1893

Boomers and Sooners

A cannon’s boom unleashes the largest land rush the U.S. has ever seen. An estimated 100,000 settlers race to claim plots of land in the northern Oklahoma Territory known as the Cherokee Strip. These “unoccupied lands” are made available to white settlers against the existing provisions of treaties with tribes who had been forced to relocate there. The “Boomers” wait for the signal, while the “Sooners” snatch Indian land before the official start of the race.

1896

Separate But Equal

In the Plessy v. Ferguson decision, the U.S. Supreme Court rules that Louisiana has the right to require “separate but equal” railroad cars for Blacks and Whites. This decision means that the federal government officially recognizes racial segregation as legal. One result is that southern states pass laws requiring racial segregation in many different areas of life including public schools.

1898

Spanish-American War

The Spanish-American War begins with a naval blockade of Cuba and attacks on the island. The four-month conflict ends with Cuba’s independence and the U.S. acquisition of Puerto Rico and Guam. Though it is assumed that these new territories would become states, their language and racial composition make them unacceptable to some people as full members of the country. Instead they are seen as and remain territories of the U.S. empire.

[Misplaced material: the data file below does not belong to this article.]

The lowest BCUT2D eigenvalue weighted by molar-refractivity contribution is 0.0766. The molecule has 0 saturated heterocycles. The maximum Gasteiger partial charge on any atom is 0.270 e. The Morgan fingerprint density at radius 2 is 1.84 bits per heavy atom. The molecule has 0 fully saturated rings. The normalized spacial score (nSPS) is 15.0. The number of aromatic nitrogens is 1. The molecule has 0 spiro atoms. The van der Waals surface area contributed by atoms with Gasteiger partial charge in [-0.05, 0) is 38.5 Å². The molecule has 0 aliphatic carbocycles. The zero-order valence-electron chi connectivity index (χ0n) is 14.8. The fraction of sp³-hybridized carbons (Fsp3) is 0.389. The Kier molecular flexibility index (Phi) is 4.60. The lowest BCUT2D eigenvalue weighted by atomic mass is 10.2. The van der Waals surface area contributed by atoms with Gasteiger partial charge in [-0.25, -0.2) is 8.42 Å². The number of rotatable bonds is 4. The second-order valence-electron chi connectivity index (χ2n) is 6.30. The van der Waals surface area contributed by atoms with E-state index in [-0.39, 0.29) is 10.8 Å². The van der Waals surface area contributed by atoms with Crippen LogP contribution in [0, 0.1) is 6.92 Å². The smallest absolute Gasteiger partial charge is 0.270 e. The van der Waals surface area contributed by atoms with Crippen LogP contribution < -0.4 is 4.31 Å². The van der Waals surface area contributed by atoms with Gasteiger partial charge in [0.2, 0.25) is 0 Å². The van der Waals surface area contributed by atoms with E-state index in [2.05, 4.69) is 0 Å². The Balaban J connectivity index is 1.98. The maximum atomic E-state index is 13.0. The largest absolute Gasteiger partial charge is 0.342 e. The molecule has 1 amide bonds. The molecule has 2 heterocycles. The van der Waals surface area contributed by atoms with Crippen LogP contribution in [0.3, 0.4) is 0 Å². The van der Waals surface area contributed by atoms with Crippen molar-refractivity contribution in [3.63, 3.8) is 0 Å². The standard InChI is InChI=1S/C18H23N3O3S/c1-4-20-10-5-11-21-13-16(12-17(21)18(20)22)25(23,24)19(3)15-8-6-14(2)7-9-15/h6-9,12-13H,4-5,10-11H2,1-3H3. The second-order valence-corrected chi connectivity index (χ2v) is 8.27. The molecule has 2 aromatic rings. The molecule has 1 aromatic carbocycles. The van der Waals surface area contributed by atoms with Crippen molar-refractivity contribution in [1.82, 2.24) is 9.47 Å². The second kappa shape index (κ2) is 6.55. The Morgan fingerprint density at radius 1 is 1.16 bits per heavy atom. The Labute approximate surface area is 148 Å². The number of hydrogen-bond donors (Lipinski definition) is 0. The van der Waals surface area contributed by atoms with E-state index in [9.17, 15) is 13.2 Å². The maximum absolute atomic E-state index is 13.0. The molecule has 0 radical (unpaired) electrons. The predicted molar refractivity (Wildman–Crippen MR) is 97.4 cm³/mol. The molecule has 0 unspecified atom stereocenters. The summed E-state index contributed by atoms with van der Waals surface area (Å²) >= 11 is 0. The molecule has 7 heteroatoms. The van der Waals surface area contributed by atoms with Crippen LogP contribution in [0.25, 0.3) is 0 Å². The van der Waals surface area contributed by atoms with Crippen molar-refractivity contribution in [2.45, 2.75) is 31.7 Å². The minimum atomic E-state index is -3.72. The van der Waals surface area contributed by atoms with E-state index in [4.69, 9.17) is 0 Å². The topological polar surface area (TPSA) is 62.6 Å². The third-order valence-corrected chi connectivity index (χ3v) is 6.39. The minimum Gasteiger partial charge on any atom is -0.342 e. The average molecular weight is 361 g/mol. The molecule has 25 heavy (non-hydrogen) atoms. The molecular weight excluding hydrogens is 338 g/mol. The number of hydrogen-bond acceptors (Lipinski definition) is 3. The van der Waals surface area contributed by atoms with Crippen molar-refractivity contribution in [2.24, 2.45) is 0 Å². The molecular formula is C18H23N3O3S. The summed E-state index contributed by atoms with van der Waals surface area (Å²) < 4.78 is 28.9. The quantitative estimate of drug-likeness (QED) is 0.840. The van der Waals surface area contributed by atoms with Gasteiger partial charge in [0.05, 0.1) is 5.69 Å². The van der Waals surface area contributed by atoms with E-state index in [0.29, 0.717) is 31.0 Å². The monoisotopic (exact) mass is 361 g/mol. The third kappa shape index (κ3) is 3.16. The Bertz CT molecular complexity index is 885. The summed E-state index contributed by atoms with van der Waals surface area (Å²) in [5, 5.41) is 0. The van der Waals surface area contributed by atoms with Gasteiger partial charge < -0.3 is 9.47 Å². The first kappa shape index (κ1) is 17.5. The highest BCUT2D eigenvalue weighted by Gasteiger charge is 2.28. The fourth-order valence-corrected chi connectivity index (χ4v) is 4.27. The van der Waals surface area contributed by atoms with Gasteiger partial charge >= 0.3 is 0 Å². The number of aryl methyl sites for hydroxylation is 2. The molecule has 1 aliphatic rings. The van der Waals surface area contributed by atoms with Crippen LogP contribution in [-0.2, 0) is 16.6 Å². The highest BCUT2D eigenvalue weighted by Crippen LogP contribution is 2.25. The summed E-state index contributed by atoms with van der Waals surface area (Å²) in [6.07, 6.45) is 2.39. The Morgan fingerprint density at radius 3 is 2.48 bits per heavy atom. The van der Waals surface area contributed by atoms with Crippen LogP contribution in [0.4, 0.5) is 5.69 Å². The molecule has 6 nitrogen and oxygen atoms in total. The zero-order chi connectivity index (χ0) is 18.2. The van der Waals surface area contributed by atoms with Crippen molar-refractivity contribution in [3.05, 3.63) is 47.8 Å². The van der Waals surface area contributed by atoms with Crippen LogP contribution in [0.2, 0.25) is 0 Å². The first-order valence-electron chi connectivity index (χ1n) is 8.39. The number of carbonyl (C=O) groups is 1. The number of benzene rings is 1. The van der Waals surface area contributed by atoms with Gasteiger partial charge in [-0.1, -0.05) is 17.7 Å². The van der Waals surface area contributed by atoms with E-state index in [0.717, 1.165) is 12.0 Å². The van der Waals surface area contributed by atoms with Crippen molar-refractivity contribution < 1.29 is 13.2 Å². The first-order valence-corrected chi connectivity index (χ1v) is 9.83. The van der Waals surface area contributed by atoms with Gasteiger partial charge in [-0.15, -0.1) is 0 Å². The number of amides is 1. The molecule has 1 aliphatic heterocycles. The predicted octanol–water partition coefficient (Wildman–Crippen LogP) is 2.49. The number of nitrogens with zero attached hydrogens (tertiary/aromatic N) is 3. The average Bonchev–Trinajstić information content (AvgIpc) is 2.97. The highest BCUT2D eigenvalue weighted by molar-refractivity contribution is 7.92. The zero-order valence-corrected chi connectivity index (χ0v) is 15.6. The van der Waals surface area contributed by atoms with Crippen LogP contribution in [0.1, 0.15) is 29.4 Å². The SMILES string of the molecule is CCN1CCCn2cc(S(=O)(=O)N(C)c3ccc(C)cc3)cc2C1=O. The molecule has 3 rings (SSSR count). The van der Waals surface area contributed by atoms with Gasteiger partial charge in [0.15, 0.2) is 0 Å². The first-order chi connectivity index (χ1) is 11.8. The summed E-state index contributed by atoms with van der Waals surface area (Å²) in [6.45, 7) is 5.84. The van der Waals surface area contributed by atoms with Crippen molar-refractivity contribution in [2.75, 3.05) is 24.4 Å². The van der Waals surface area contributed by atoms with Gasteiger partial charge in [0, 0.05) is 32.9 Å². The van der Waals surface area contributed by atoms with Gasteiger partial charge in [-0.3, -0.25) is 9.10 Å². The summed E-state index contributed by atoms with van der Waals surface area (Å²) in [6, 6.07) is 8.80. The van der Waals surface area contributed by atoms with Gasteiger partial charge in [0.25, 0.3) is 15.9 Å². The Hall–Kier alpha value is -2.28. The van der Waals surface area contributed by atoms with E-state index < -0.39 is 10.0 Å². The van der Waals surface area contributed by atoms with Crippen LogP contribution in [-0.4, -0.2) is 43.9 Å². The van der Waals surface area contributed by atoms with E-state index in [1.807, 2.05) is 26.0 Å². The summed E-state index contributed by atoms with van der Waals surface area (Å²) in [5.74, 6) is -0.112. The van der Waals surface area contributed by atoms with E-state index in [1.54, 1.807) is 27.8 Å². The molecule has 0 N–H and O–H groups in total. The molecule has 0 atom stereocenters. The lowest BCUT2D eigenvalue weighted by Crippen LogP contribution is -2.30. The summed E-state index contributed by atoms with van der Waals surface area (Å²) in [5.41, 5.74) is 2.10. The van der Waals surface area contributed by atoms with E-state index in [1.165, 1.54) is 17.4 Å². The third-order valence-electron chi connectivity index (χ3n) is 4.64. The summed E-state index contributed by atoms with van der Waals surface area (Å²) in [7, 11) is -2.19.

1898b

U.S. Annexes Hawaii in Hostile Takeover

The United States annexes Hawaii at the urging of American plantation owners who exert tremendous power over the indigenous people. Queen Liliuokalani is overthrown with U.S. support. Hawaii is made a territory in 1900, and Sanford Dole becomes its first governor. Racial attitudes and party politics in the United States defer statehood until a bipartisan compromise links Hawaii’s status to Alaska, and both become states in 1959.

1898c

Chinese Children Born in U.S. Recognized as Citizens

The U.S. Supreme Court recognizes children born in U.S. of Chinese parents as citizens.

1900’s

1901

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1902

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1917

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1944

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1952

The Immigration and Nationality Act of 1952

(The McCarran-Walter Act) stated that naturalization was extended to people of good moral character and “attached to the principles of the Constitution.” (See Naturalization Act of 1790, modified again by the Immigration and Nationality Services Act of 1965 and the Immigration Act of 1990)

1978